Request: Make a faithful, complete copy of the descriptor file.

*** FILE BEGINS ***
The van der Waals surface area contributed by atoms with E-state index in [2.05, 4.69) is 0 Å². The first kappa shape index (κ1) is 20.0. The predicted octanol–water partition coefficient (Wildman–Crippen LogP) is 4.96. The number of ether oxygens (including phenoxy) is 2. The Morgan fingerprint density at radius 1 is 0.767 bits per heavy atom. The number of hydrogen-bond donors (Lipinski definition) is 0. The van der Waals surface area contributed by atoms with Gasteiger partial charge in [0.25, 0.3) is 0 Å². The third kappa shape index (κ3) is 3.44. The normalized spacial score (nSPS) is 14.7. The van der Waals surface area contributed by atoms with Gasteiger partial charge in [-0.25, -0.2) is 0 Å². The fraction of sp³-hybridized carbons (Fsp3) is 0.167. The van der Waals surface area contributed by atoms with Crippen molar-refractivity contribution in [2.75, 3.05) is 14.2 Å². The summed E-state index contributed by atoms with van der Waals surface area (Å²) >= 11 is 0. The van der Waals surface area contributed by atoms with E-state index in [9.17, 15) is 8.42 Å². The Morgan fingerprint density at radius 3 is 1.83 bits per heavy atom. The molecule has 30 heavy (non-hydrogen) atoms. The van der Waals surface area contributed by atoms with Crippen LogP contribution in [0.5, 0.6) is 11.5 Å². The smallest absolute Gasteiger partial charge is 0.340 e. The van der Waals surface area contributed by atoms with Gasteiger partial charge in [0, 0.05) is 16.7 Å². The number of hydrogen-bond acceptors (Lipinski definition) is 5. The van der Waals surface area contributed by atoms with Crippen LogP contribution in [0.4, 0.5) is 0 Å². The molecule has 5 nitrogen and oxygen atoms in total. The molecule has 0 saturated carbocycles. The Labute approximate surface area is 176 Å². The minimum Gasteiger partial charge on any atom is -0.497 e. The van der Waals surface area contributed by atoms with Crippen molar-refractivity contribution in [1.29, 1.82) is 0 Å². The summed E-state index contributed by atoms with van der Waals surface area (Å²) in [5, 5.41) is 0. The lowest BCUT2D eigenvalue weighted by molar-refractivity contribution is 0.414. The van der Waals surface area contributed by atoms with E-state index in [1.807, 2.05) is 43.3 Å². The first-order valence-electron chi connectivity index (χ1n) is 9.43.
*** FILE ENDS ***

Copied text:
The van der Waals surface area contributed by atoms with E-state index in [2.05, 4.69) is 0 Å². The first kappa shape index (κ1) is 20.0. The predicted octanol–water partition coefficient (Wildman–Crippen LogP) is 4.96. The number of ether oxygens (including phenoxy) is 2. The Morgan fingerprint density at radius 1 is 0.767 bits per heavy atom. The number of hydrogen-bond donors (Lipinski definition) is 0. The van der Waals surface area contributed by atoms with Gasteiger partial charge in [0.25, 0.3) is 0 Å². The third kappa shape index (κ3) is 3.44. The normalized spacial score (nSPS) is 14.7. The van der Waals surface area contributed by atoms with Gasteiger partial charge in [-0.25, -0.2) is 0 Å². The fraction of sp³-hybridized carbons (Fsp3) is 0.167. The van der Waals surface area contributed by atoms with Crippen molar-refractivity contribution in [2.75, 3.05) is 14.2 Å². The summed E-state index contributed by atoms with van der Waals surface area (Å²) >= 11 is 0. The van der Waals surface area contributed by atoms with E-state index in [9.17, 15) is 8.42 Å². The Morgan fingerprint density at radius 3 is 1.83 bits per heavy atom. The molecule has 30 heavy (non-hydrogen) atoms. The van der Waals surface area contributed by atoms with Crippen LogP contribution in [0.5, 0.6) is 11.5 Å². The smallest absolute Gasteiger partial charge is 0.340 e. The van der Waals surface area contributed by atoms with Gasteiger partial charge in [0, 0.05) is 16.7 Å². The number of hydrogen-bond acceptors (Lipinski definition) is 5. The van der Waals surface area contributed by atoms with Crippen LogP contribution in [0.4, 0.5) is 0 Å². The molecule has 5 nitrogen and oxygen atoms in total. The molecule has 0 saturated carbocycles. The Labute approximate surface area is 176 Å². The minimum Gasteiger partial charge on any atom is -0.497 e. The van der Waals surface area contributed by atoms with Crippen molar-refractivity contribution in [1.29, 1.82) is 0 Å². The summed E-state index contributed by atoms with van der Waals surface area (Å²) in [5, 5.41) is 0. The lowest BCUT2D eigenvalue weighted by molar-refractivity contribution is 0.414. The van der Waals surface area contributed by atoms with E-state index in [1.807, 2.05) is 43.3 Å². The first-order valence-electron chi connectivity index (χ1n) is 9.43.